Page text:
E-Commerce has increased sales by two-digit percentages in the last years. In the future, same-day delivery (SDD) will become a major success factor for E-Commerce companies. However, offering SDD is expensive because short delivery deadlines and subsequently ordering customers leave little room for consolidation. To cost-efficiently provide SDD, decision support methods are required. On the operational level, these methods dynamically create, update, and adapt delivery tours based on newly revealed information. For effective decision making, these methods need to anticipate both the detailed short term impact as well as the general long-term impact of a decision. SDD-problems form a subgroup of stochastic dynamic vehicle routing problems. This problem class is relatively new and general methods are not established yet. Because of the high complexity of dynamic vehicle routing problems, exact methods cannot be applied. First work in this area draws on heuristic methods of approximate dynamic programming (ADP). ADP-methods use simulation of the dynamic model to approximate a decision’s impact on the future. These methods can be differentiated based on the time these simulations take place. Online methods start simulating in the actual decision state. Offline methods conduct simulations before the decision process starts. They store the aggregated results and access them during the actual decision process. Online methods can simulate using full detail of a decision state but only with limited calculation time available. Offline methods allow frequent simulations and reliable long-term approximations, however, on an aggregated level. For the SDD-problem at hand, both short-term detail and long-term reliability are essential for successful decision support. However, both online and offline methods fall short in one of the two capacities. A combination is necessary. This research projects aims on developing a combined ADP-method for the SDD-problem. The method allows a generic, state-dependent shift between online and offline simulation results. The method will provide effective decision support and business insight for a new and important SDD-problem. Further, this method will be generic and broadly applicable in the field of dynamic vehicle routing. It will therefore be an important step towards a general solution framework in dynamic vehicle routing.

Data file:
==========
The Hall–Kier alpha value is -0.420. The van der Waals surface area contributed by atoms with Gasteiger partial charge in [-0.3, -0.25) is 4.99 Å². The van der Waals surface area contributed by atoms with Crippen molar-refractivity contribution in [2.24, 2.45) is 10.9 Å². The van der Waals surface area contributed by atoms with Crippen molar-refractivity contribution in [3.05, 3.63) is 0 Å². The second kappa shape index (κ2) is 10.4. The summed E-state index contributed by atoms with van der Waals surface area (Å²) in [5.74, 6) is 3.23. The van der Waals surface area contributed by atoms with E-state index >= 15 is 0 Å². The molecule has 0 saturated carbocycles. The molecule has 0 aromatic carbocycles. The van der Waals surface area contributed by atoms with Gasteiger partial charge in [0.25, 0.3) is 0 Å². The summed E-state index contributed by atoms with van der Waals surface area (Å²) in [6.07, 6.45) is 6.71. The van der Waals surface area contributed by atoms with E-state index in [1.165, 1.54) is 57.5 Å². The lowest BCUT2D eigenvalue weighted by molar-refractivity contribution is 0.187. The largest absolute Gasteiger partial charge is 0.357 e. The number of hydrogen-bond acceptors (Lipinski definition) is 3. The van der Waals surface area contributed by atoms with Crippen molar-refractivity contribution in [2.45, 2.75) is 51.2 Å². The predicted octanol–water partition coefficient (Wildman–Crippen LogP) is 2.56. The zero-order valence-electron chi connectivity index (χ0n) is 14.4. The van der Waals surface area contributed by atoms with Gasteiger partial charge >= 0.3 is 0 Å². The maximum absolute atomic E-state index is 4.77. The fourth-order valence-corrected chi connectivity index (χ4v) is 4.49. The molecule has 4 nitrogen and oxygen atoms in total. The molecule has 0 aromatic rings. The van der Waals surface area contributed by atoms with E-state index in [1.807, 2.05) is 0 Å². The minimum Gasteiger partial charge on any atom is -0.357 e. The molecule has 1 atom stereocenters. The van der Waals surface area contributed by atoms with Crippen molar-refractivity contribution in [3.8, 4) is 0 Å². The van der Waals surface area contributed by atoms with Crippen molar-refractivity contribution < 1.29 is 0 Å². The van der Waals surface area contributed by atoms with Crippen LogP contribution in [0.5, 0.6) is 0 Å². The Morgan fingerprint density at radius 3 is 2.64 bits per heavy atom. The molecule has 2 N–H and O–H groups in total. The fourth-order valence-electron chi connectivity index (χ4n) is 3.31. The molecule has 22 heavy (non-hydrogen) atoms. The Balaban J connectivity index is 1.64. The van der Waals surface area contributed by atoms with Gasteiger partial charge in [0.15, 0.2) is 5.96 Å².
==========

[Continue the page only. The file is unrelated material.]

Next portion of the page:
Please find information about the project on the website of DFG here.